Spotlight On: John Pierce, PhD

Issue 23, Summer/Fall 2014

John Pierce, Ph.D.

Distinguished Professor
Family and Preventive Medicine
Director of Population Sciences
University of California, San Diego
Moores Cancer Center

Each year, the American Association for Cancer Research (AACR) bestows its prestigious Award for Outstanding Achievement in Cancer Prevention Research on an investigator who has "had not only a major impact on the field," but has also "stimulated new directions" in cancer prevention research.

In 2013, that researcher was Dr. John Pierce, whose pioneering epidemiological studies have provided vital insight into how the behavior of individuals, as well as societies as a whole, work for and against cancer prevention.

Pierce's impact has been key to broadening our understanding of what drives people to smoke and, more importantly, on how to reduce smoking, particularly among adolescents. His team was the first to show how effective well-designed, statewide tobacco control programs were at driving down smoking rates in his native Australia. Recruited to CDC, Pierce and his team published the first major analyses of trends in smoking behavior that highlighted successes and problems in need of improvement. Such trends have been a mainstay of Surgeon General's reports ever since.

When he moved to UC San Diego in 1990, he turned his attention to tobacco marketing and helped spotlight the seductive lure of the R.J. Reynold's "Joe Camel" character on children. This was followed with a series of studies documenting tobacco marketing's powerful influence. A key paper in the Journal of the American Medical Association preceded the restrictions on tobacco marketing that were included in the Master Settlement Agreement, the landmark 1998 agreement between major tobacco companies and U.S. states. His team also built on findings from his Australian studies and introduced and did the initial evaluation that led to Statewide Smoker's Helplines.

Pierce's work also helped propel groundbreaking anti-smoking legislation in California. Following a 1992 JAMA paper documenting levels of secondhand smoke with different workplace smoking rules, in 1994, the nation's most populous state became the first and only jurisdiction in the 1990s to ban smoking in the workplace. His team documented the success of this policy and it became a core component of the Framework Convention for Tobacco Control in 2002, which led to its widespread dissemination.

"California was the first state to aggressively respond to the evidence that cigarette smoking caused disease," Pierce noted, "Not only did it lead by increasing cigarette taxes regularly, it was also the first state to introduce an ongoing, well-funded comprehensive tobacco control program." In 2010, Pierce documented that these interventions led to declines in cigarette consumption in California that were much greater than in the rest of the nation. Critical to public health efforts, the increasingly lower consumption in California was mirrored by an increasingly lower lung cancer rate that began to appear 16 years later.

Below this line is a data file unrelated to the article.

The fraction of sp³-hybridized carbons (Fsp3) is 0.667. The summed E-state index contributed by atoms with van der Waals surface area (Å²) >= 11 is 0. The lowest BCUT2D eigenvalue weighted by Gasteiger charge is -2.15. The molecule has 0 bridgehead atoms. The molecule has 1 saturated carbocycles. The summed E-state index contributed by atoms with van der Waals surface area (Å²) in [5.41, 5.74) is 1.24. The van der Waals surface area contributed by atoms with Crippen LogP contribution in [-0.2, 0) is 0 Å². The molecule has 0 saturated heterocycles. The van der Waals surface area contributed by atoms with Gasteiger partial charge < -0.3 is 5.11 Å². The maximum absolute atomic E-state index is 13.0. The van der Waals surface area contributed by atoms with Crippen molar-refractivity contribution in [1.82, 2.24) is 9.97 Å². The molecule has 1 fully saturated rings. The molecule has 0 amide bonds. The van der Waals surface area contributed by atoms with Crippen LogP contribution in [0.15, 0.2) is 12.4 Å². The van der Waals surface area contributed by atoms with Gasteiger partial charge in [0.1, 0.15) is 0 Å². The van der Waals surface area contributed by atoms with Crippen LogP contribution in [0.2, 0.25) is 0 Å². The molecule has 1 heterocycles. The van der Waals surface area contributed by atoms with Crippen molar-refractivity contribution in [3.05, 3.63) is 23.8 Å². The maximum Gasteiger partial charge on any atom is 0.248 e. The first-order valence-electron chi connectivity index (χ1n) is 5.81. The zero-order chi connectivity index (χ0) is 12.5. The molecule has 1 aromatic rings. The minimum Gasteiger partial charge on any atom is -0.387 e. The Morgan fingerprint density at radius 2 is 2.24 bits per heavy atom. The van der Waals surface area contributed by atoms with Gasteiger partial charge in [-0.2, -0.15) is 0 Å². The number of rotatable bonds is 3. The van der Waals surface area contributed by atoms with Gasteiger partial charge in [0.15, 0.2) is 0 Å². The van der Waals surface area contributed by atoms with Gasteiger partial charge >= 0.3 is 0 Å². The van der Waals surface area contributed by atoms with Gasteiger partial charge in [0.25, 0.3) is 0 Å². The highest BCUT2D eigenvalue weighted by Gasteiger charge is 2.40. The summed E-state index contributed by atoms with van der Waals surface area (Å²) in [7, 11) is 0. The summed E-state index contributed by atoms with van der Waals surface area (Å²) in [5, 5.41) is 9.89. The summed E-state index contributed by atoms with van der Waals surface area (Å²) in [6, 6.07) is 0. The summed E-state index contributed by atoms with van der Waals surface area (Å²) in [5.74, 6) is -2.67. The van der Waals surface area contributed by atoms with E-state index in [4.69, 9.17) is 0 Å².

Population-wide changes in public policy can spur trends that save countless lives. Three years ago, Pierce's team reported in JAMA that the number of Americans who smoked more than a pack of cigarettes per day plummeted between 1965 and 2011. This decline was largely driven by a decline in the proportion of young people who became smokers. There was also evidence that consumption by smokers changed fairly uniformly across ages, indicating the broad impact of tobacco policies.

Pierce's work goes beyond investigations into smoking behaviors, however. Throughout the late 1990s, he led a study investigating the role of a plant-based diet in preventing relapse following breast cancer. In 2007, he led a study that found that eating a healthy diet and getting regular exercise could reduce a breast cancer survivor's risk of death by half - even if she were overweight or obese. On the other hand, the trial of the plant-based dietary pattern showed that there were limits to what diet can do: Women with early stage breast cancer saw no added survival benefit from a dramatic increase in fruit and vegetable intake over recommended healthy levels.

Work like this was recognized in 2011 when Pierce received the first Harold Dorn Award for Translation of Epidemiologic Evidence in Public Health Policy and Practice, bestowed by the joint Epidemiological Societies of North America. Speaking at the time, UCSD colleague Dr. Ruth Patterson said the lifetime achievement award was "well-deserved recognition for Dr. Pierce's profound and fearless work over the past 30 years."

Pierce received his bachelor's degree from Monash University in Melbourne, Australia, his master's from McMaster University in Hamilton, Ontario, Canada, and his doctorate from Stanford University. Besides his role at the Moores Cancer Center, he is also director of the doctoral program in public health at the joint program between UC San Diego and San Diego State University. He was the recipient of the first Doll/Wynder Award for epidemiological research from the Society for Research on Nicotine and Tobacco, and the Joseph Cullen Memorial Award from The American Society of Preventive Oncology.